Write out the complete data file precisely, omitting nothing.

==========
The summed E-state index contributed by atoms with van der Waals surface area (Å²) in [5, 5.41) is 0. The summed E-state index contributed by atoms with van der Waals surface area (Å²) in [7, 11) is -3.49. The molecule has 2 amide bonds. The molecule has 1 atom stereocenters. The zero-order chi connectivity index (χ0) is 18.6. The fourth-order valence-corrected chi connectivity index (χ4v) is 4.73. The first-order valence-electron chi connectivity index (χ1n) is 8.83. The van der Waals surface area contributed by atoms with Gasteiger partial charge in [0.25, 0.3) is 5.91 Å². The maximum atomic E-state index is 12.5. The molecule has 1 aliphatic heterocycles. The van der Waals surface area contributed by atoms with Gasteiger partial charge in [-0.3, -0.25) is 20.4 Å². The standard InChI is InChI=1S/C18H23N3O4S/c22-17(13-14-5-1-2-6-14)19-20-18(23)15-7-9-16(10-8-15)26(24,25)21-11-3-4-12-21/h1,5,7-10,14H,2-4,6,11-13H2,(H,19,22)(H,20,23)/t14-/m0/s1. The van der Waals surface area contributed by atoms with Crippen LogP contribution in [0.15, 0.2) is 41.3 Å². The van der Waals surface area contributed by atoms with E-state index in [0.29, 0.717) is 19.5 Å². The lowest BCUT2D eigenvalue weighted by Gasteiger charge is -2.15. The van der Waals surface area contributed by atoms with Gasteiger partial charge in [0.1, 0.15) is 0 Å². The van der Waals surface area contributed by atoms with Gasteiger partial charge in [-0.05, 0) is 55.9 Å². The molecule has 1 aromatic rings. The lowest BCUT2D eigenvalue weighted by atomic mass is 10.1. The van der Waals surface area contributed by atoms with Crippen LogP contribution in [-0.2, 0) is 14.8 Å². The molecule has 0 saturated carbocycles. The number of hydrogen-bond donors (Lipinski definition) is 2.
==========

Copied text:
The summed E-state index contributed by atoms with van der Waals surface area (Å²) in [5, 5.41) is 0. The summed E-state index contributed by atoms with van der Waals surface area (Å²) in [7, 11) is -3.49. The molecule has 2 amide bonds. The molecule has 1 atom stereocenters. The zero-order chi connectivity index (χ0) is 18.6. The fourth-order valence-corrected chi connectivity index (χ4v) is 4.73. The first-order valence-electron chi connectivity index (χ1n) is 8.83. The van der Waals surface area contributed by atoms with Gasteiger partial charge in [0.25, 0.3) is 5.91 Å². The maximum atomic E-state index is 12.5. The molecule has 1 aliphatic heterocycles. The van der Waals surface area contributed by atoms with Gasteiger partial charge in [-0.3, -0.25) is 20.4 Å². The standard InChI is InChI=1S/C18H23N3O4S/c22-17(13-14-5-1-2-6-14)19-20-18(23)15-7-9-16(10-8-15)26(24,25)21-11-3-4-12-21/h1,5,7-10,14H,2-4,6,11-13H2,(H,19,22)(H,20,23)/t14-/m0/s1. The van der Waals surface area contributed by atoms with Crippen LogP contribution in [0.15, 0.2) is 41.3 Å². The van der Waals surface area contributed by atoms with E-state index in [0.29, 0.717) is 19.5 Å². The lowest BCUT2D eigenvalue weighted by Gasteiger charge is -2.15. The van der Waals surface area contributed by atoms with Gasteiger partial charge in [0.1, 0.15) is 0 Å². The van der Waals surface area contributed by atoms with Gasteiger partial charge in [-0.05, 0) is 55.9 Å². The molecule has 1 aromatic rings. The lowest BCUT2D eigenvalue weighted by atomic mass is 10.1. The van der Waals surface area contributed by atoms with Crippen LogP contribution in [-0.2, 0) is 14.8 Å². The molecule has 0 saturated carbocycles. The number of hydrogen-bond donors (Lipinski definition) is 2.